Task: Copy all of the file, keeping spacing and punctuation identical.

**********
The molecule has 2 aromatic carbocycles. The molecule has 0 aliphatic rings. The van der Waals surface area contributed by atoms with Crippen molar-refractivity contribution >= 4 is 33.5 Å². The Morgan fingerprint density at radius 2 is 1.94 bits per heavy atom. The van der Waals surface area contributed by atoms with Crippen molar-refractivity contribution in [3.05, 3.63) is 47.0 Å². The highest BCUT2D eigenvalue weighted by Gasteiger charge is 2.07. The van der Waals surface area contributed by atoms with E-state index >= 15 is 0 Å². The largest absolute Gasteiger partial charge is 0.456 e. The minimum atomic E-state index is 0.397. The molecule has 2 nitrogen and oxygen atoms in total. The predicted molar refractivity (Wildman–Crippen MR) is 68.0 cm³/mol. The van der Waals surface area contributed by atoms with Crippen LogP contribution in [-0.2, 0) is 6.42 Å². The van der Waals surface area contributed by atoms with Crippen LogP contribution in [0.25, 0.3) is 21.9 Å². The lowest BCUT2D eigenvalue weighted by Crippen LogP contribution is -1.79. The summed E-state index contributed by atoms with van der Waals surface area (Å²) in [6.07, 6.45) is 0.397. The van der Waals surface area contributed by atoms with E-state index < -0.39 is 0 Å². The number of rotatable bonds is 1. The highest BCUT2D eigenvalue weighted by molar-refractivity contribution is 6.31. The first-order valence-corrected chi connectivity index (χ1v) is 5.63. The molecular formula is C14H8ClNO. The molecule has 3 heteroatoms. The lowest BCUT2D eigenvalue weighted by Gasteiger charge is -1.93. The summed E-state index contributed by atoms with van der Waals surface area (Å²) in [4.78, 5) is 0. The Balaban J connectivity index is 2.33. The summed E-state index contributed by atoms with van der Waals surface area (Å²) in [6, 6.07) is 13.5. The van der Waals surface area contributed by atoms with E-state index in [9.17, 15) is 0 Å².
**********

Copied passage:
The molecule has 2 aromatic carbocycles. The molecule has 0 aliphatic rings. The van der Waals surface area contributed by atoms with Crippen molar-refractivity contribution >= 4 is 33.5 Å². The Morgan fingerprint density at radius 2 is 1.94 bits per heavy atom. The van der Waals surface area contributed by atoms with Crippen molar-refractivity contribution in [3.05, 3.63) is 47.0 Å². The highest BCUT2D eigenvalue weighted by Gasteiger charge is 2.07. The van der Waals surface area contributed by atoms with E-state index >= 15 is 0 Å². The largest absolute Gasteiger partial charge is 0.456 e. The minimum atomic E-state index is 0.397. The molecule has 2 nitrogen and oxygen atoms in total. The predicted molar refractivity (Wildman–Crippen MR) is 68.0 cm³/mol. The van der Waals surface area contributed by atoms with Crippen LogP contribution in [-0.2, 0) is 6.42 Å². The van der Waals surface area contributed by atoms with Crippen LogP contribution in [0.25, 0.3) is 21.9 Å². The lowest BCUT2D eigenvalue weighted by Crippen LogP contribution is -1.79. The summed E-state index contributed by atoms with van der Waals surface area (Å²) in [6.07, 6.45) is 0.397. The van der Waals surface area contributed by atoms with E-state index < -0.39 is 0 Å². The number of rotatable bonds is 1. The highest BCUT2D eigenvalue weighted by molar-refractivity contribution is 6.31. The first-order valence-corrected chi connectivity index (χ1v) is 5.63. The molecular formula is C14H8ClNO. The molecule has 3 heteroatoms. The lowest BCUT2D eigenvalue weighted by Gasteiger charge is -1.93. The summed E-state index contributed by atoms with van der Waals surface area (Å²) in [4.78, 5) is 0. The Balaban J connectivity index is 2.33. The summed E-state index contributed by atoms with van der Waals surface area (Å²) in [6, 6.07) is 13.5. The van der Waals surface area contributed by atoms with E-state index in [9.17, 15) is 0 Å².